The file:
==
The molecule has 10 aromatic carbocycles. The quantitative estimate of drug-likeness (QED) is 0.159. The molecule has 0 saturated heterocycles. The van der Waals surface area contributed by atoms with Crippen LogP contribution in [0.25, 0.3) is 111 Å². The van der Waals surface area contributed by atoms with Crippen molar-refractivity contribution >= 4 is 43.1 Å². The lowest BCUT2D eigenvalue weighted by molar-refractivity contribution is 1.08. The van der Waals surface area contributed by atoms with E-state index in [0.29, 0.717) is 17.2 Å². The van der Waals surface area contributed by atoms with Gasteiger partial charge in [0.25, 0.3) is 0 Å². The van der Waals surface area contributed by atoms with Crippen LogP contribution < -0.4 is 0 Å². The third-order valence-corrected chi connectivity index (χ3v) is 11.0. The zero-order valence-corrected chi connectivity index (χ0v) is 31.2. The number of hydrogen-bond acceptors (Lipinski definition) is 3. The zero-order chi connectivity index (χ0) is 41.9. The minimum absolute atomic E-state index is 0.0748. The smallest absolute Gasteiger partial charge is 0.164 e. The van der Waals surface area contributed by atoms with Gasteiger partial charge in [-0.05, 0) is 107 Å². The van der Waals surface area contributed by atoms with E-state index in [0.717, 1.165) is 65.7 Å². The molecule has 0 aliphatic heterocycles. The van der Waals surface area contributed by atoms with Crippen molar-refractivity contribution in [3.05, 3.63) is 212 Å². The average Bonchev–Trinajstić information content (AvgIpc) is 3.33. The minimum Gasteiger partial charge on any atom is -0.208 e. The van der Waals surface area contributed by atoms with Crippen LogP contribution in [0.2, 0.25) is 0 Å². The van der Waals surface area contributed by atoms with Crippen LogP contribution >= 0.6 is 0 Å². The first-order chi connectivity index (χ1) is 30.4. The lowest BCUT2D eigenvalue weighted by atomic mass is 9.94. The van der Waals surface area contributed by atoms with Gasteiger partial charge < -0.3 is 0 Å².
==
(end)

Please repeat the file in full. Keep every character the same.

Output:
The molecule has 10 aromatic carbocycles. The quantitative estimate of drug-likeness (QED) is 0.159. The molecule has 0 saturated heterocycles. The van der Waals surface area contributed by atoms with Crippen LogP contribution in [0.25, 0.3) is 111 Å². The van der Waals surface area contributed by atoms with Crippen molar-refractivity contribution >= 4 is 43.1 Å². The lowest BCUT2D eigenvalue weighted by molar-refractivity contribution is 1.08. The van der Waals surface area contributed by atoms with E-state index in [0.29, 0.717) is 17.2 Å². The van der Waals surface area contributed by atoms with Gasteiger partial charge in [0.25, 0.3) is 0 Å². The van der Waals surface area contributed by atoms with Crippen LogP contribution < -0.4 is 0 Å². The third-order valence-corrected chi connectivity index (χ3v) is 11.0. The zero-order valence-corrected chi connectivity index (χ0v) is 31.2. The number of hydrogen-bond acceptors (Lipinski definition) is 3. The zero-order chi connectivity index (χ0) is 41.9. The minimum absolute atomic E-state index is 0.0748. The smallest absolute Gasteiger partial charge is 0.164 e. The van der Waals surface area contributed by atoms with Gasteiger partial charge in [-0.05, 0) is 107 Å². The van der Waals surface area contributed by atoms with E-state index in [0.717, 1.165) is 65.7 Å². The molecule has 0 aliphatic heterocycles. The van der Waals surface area contributed by atoms with Crippen molar-refractivity contribution in [3.05, 3.63) is 212 Å². The average Bonchev–Trinajstić information content (AvgIpc) is 3.33. The minimum Gasteiger partial charge on any atom is -0.208 e. The van der Waals surface area contributed by atoms with Crippen LogP contribution in [0.2, 0.25) is 0 Å². The van der Waals surface area contributed by atoms with Crippen LogP contribution >= 0.6 is 0 Å². The first-order chi connectivity index (χ1) is 30.4. The lowest BCUT2D eigenvalue weighted by atomic mass is 9.94. The van der Waals surface area contributed by atoms with Gasteiger partial charge < -0.3 is 0 Å².